What is it?
This is Mazda’s belated but welcome move to put the CX-7 SUV onto a more level playing field with its European rivals by fitting it with a diesel engine, in place of the potent but thirsty 2.3-litre turbo petrol engine with which it was saddled originally.
At the same time, the CX-7 has been re-engineered for improved torsional rigidity and refinement – claims we’ve now got a chance to put to the test on British roads.
The big news, of course, is the fitment of Mazda’s excellent 2.2-litre, four-cylinder turbodiesel engine, in yet another state of tune from the versions found in the likes of the Mazda 3 and Mazda 6.
In the CX-7 it makes 171bhp at 3500rpm and an impressive 295lb ft of torque at 2000rpm, and it’s linked to a six-speed manual gearbox (there’s no auto option). It’s also one of the least polluting diesel engines available in the UK, thanks to its Adblue injection system, which uses urea to break down the nitrogen oxides in the exhaust gases.
As well as being limited on engine and gearbox options, there’s just a single, high spec level, so buying a CX-7 doesn’t involve too much decision making. At £26,340 it’s competitively priced against Japanese rivals such as the Honda CR-V i-DTEC EX and looks like quite good value next to the equivalent Audi Q5 2.0 TDI or Land Rover Freelander TD4.
What’s it like?
The CX-7 has always been one of the more sporting, road-biased SUVs, and this new one is no different. Like the recently arrived Infiniti EX37, the Mazda puts considerable emphasis on handling, which means it’s firmly sprung and feels astonishingly light and agile for a reasonably big SUV – like a jacked-up hot hatch.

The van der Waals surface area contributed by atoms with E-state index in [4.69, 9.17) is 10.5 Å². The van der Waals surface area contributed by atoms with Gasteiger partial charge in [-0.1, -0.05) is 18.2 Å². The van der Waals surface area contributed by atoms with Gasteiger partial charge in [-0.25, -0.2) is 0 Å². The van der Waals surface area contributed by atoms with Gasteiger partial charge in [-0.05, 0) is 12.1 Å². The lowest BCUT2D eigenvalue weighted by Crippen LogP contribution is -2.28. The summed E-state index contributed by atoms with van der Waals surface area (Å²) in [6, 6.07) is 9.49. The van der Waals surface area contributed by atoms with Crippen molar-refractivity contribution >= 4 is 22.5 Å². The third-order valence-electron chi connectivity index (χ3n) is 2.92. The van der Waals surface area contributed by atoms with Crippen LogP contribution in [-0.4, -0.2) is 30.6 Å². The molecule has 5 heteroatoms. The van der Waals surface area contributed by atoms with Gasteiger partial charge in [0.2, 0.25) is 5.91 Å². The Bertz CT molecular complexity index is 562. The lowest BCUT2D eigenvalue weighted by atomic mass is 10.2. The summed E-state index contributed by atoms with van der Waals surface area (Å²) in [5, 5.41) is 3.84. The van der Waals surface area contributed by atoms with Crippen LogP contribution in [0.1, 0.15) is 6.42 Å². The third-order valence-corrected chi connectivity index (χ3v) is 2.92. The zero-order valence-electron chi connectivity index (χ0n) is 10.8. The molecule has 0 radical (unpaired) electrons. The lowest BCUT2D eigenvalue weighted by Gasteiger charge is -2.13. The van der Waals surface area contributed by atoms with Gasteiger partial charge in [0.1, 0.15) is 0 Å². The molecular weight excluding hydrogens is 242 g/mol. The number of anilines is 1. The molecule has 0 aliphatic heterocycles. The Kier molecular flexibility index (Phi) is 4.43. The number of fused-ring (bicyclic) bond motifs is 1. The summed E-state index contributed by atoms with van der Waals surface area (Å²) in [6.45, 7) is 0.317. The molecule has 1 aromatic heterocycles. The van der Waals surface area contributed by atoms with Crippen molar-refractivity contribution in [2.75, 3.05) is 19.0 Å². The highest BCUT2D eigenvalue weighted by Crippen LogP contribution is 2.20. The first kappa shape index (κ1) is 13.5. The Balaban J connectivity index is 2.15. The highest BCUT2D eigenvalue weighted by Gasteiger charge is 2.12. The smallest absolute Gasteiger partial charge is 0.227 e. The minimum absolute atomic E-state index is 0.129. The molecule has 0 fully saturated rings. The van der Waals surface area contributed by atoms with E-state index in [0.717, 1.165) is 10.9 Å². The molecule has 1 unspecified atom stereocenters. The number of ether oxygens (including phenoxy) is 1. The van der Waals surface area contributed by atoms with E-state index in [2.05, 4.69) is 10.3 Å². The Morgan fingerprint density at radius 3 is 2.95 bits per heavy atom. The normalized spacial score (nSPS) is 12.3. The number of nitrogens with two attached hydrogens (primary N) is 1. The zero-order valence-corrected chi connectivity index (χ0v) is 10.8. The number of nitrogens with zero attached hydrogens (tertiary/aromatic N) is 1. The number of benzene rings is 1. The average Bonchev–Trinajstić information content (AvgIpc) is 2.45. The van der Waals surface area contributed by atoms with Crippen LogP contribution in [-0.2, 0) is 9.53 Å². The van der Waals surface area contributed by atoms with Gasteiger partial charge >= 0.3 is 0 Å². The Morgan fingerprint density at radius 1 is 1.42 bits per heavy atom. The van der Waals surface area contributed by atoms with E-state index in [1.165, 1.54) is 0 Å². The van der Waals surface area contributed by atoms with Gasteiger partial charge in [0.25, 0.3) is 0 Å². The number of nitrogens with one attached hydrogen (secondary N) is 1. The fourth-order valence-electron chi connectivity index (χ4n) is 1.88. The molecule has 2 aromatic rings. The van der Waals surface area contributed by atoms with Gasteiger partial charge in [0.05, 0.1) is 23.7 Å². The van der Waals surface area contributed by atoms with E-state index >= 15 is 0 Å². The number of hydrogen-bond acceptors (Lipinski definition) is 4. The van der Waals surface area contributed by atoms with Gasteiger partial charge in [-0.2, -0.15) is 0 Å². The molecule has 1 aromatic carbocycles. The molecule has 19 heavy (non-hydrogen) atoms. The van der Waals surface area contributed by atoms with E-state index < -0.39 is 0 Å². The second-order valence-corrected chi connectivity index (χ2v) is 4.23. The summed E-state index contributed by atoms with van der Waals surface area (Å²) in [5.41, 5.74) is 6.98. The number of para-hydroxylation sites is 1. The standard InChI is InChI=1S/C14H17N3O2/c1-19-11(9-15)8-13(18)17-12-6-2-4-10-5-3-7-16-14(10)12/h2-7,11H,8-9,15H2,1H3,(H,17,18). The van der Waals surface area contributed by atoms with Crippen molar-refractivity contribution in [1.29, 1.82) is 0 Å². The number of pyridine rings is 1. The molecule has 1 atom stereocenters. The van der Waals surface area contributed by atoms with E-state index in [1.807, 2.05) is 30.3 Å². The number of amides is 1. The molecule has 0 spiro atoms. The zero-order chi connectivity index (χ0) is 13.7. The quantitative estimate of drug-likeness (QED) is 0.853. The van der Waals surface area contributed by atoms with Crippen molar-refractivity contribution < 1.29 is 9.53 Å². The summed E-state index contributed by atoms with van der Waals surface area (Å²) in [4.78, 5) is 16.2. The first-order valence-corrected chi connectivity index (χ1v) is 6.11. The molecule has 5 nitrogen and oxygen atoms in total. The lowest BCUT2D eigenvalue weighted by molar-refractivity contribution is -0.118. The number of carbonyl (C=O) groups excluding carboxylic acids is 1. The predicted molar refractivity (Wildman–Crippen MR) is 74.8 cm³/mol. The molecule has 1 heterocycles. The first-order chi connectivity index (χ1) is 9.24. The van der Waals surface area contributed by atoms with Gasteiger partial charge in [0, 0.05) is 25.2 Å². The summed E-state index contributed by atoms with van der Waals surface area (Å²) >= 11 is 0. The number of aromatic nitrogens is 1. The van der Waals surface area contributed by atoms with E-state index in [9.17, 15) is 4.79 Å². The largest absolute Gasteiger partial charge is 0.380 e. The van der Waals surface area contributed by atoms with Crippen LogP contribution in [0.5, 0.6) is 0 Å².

The ride can be jittery at low speeds, and road noise is still quite intrusive at motorway speeds, but the trade-off is that you can have some fun in the CX-7 and even chuck it around a bit; it encourages you to do so, in fact.
The new diesel engine may not provide the same level of performance as the old 2.3-litre turbo petrol unit, but it’s a terrific unit and far more appropriate for the CX-7.
Although it sounds like it’s working hard under acceleration and the 0-62mph time (11.3sec) isn’t anything to write home about, there’s plenty of torque on tap which gives the CX-7 strong mid-range shove and easy motorway pace.
The six-speed manual ’box has short throws and a nice snick-snick action like that of any Mazda, although you can’t help but feel that the drivetrain might be even better (and certainly smoother) with a good auto ’box.
Despite its dramatic looks, the CX-7 still has enough space and practicality inside to make a sensible family car. Three adults across the rear seats would be a tight fit, but the CX-7 is a comfortable four-seater, with a good-sized load bay and easy-folding, split rear seats. The driving position is good, but the fascia and steering wheel are littered with a daunting array of buttons and the quality of the materials doesn’t match that of Audi, Land Rover or Infiniti.
Should I buy one?
Now that it’s got the right engine for this market, the CX-7 suddenly becomes a serious contender rather than just a peripheral player. Now you can consider it not just for its striking looks and nimble handling but also because its running costs have dropped to a sensible level.